Retailers should merchandise a variety of toys for dogs of various sizes, breeds and ages while making it clear which items meet specific needs. “Toys are impulse item purchases, so merchandising toys in a section specifically for puppies will help the consumer locate the toys designed for puppies,” says McCann. “Many times these toys are mixed in with regular toys which makes it difficult for the consumer to shop. Point of purchase displays such as ropes, clip strips or floor displays draw attention to these items and are easy to display in store.”
Puppies develop their chewing style as they get older. “All dogs need to chew,” says Grant Adkins, senior vice president of marketing for Neptune, N.J.-based Nylabone, part of Central Garden & Pet. “Are they a scissor cutter? Are they a nibbler? Other dogs do a full chomp down. Different toys hold up differently.”
On each toy’s packaging, Nylabone offers the Chew Meter, which ranges from Gentle to Extreme and shows where the toy fits on the spectrum. “You want different alternatives for your dog,” says Adkins. “You want to find out what intrigues them. Dogs want different toys for different things.”
Nylabone’s bone-shaped Puppy Chew is designed for teething and soothing, and has a flavor such as chicken or bacon throughout. The new X-shaped bone is designed to be easy for the dog’s paws to hold. The company also offers a Puppy Starter Kit, which contains a starter chew and a graduate chew. The company plans to launch more puppy toys in the spring. “Puppy is very important to us and continues to be important for independents and big-box stores,” says Adkins. “That puppy owner gets the puppy and they make the first big purchase of food, a bed and toys. For pet specialty retailers, that gets the puppy owner into the franchise.”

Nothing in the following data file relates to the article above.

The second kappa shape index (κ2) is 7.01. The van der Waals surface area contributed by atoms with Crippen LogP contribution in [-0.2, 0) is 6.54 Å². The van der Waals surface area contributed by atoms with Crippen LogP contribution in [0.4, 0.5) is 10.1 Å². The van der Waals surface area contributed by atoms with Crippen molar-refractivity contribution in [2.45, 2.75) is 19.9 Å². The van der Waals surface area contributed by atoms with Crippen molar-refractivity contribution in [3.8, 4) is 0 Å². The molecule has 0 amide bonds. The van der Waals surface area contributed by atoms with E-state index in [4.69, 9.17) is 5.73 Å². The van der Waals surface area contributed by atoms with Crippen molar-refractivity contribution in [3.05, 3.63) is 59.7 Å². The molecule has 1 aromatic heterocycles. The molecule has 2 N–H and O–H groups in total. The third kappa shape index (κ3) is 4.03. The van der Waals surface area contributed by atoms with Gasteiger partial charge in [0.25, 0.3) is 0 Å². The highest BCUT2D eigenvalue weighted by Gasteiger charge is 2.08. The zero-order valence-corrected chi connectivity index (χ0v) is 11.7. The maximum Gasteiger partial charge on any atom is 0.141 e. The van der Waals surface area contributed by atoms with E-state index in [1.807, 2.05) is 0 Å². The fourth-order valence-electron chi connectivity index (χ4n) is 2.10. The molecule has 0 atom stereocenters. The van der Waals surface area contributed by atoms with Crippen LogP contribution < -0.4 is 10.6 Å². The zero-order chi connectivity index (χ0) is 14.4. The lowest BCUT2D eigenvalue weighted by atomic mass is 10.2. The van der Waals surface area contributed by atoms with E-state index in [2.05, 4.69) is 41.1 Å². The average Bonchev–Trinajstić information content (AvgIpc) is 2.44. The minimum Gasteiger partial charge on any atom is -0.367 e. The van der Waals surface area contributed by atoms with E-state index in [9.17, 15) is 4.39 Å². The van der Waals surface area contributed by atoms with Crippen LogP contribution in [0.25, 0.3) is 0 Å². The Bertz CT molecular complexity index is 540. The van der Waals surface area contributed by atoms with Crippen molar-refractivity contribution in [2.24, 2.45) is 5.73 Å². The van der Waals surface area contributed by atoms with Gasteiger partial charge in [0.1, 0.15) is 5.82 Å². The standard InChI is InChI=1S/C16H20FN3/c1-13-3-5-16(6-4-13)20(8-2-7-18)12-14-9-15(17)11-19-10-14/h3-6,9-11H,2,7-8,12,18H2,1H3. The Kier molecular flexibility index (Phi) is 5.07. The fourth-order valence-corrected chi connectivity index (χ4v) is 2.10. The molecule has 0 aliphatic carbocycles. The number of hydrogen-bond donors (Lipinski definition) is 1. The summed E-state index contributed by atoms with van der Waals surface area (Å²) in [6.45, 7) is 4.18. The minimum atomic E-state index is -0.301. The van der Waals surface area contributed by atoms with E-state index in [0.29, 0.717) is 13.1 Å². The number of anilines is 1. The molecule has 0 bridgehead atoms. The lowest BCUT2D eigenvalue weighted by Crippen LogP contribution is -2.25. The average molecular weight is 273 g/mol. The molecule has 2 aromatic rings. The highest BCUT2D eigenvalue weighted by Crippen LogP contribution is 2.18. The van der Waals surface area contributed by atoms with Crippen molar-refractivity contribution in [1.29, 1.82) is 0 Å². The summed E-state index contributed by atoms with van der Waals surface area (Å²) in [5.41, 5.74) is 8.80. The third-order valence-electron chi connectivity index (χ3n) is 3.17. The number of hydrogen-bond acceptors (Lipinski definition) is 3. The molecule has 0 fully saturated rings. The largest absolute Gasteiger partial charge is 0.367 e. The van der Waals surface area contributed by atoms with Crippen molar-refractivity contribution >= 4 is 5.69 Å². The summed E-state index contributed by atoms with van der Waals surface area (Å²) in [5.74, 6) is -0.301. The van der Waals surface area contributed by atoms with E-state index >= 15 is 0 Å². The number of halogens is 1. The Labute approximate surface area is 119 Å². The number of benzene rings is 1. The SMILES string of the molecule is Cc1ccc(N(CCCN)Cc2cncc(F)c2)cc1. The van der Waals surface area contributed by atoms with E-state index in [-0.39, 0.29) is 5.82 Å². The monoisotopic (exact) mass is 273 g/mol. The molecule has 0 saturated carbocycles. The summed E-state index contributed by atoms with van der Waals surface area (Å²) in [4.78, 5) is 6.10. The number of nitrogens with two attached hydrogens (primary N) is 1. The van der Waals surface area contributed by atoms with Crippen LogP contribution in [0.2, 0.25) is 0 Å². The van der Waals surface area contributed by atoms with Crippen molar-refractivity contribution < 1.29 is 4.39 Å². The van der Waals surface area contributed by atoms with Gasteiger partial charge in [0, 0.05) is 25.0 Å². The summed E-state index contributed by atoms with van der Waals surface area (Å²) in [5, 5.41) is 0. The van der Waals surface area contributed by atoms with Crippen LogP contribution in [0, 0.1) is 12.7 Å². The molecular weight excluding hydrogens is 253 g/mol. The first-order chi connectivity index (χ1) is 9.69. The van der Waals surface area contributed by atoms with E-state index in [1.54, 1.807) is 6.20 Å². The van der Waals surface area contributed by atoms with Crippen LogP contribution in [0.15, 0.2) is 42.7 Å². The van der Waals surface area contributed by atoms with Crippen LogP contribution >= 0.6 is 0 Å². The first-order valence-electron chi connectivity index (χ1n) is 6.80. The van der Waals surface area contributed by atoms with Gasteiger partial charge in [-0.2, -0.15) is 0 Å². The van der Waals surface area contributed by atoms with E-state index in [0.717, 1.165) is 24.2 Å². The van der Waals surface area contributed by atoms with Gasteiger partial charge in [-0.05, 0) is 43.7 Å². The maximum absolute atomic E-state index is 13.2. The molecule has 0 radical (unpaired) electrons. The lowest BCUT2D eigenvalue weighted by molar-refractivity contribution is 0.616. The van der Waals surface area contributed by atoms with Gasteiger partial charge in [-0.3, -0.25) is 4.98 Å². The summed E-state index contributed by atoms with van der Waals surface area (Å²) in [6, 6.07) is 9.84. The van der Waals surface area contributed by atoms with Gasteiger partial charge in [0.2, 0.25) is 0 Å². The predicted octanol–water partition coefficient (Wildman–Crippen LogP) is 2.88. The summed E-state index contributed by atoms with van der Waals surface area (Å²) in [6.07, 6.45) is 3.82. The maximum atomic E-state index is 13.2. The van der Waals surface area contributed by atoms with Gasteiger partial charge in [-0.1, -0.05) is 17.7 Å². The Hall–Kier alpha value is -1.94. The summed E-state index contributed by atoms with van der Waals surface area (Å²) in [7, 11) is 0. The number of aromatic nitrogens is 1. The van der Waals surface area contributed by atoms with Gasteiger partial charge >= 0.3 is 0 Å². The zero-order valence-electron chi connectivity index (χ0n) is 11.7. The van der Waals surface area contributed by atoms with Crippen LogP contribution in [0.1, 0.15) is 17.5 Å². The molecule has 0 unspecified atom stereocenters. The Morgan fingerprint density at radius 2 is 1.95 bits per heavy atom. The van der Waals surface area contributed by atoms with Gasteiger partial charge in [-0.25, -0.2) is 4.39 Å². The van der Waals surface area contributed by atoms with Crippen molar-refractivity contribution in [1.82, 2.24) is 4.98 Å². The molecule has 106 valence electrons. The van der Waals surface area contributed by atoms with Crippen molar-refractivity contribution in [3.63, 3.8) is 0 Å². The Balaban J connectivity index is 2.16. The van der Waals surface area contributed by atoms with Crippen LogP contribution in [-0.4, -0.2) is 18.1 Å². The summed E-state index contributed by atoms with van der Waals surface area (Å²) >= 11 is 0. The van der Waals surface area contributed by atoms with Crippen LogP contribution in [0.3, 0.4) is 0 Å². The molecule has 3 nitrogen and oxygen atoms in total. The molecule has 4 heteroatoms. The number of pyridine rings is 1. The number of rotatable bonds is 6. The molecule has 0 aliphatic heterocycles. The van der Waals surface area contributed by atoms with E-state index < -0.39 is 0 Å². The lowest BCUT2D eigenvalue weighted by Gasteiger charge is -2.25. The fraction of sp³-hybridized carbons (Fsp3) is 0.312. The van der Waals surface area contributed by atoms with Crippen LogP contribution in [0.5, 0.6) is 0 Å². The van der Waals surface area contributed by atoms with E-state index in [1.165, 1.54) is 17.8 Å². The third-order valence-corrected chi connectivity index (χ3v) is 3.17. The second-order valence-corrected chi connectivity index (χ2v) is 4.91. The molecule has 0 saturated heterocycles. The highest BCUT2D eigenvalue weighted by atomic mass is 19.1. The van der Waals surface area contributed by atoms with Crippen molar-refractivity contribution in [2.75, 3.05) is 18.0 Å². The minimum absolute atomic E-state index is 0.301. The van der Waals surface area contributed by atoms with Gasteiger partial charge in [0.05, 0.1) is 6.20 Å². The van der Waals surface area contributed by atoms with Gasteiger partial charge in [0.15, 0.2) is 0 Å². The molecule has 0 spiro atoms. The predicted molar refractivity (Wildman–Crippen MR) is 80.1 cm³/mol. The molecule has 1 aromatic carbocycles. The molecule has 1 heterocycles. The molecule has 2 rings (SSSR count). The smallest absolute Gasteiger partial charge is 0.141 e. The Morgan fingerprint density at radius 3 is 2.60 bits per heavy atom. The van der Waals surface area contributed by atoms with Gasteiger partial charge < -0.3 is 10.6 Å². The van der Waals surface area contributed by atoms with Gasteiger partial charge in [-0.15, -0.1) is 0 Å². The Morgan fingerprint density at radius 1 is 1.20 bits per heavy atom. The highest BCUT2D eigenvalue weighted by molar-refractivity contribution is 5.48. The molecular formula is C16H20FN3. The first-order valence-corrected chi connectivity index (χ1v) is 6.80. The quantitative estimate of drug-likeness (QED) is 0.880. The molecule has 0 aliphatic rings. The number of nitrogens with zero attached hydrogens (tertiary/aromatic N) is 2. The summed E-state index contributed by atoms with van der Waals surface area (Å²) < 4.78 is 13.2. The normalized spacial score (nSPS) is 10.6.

Puppies and kittens also need grooming and dental care, and retailers can benefit by offering the right products in these areas.
“They should begin by making sure they are carrying a solid assortment of products that caters to kittens and puppies across all product categories,” says Steven Shweky, CEO of Fetch…for Pets! in New York. “Each pet is different, so what may work for one may not be best for another. In our dental category, we have many options. So, if a toothbrush doesn’t work, maybe a wipe or fingerbrush or water additive is a better option.”
Fetch recently launched puppy and kitten dental kits under its Arm & Hammer pet dental care line. “They are a good launching point for introducing a pet dental routine to pets and are sized to last while the pet is young,” says Shweky. “Then when they outgrow the product, they can graduate onto our regular-sized product.”
The company also offers puppy products under the latest extension of its Burt’s Bees Natural Pet Care product line—Care+. The products contain rosemary oil, avocado oil, olive oil, chamomile extract, coconut oil and other ingredients. “Right now, the industry is focusing heavily on natural products that are more gentle and are better suited for young pets,” says Shweky. “You’ll see that in the grooming space where many puppy or kitten specific products are tearless without harsh chemicals and fragrances.”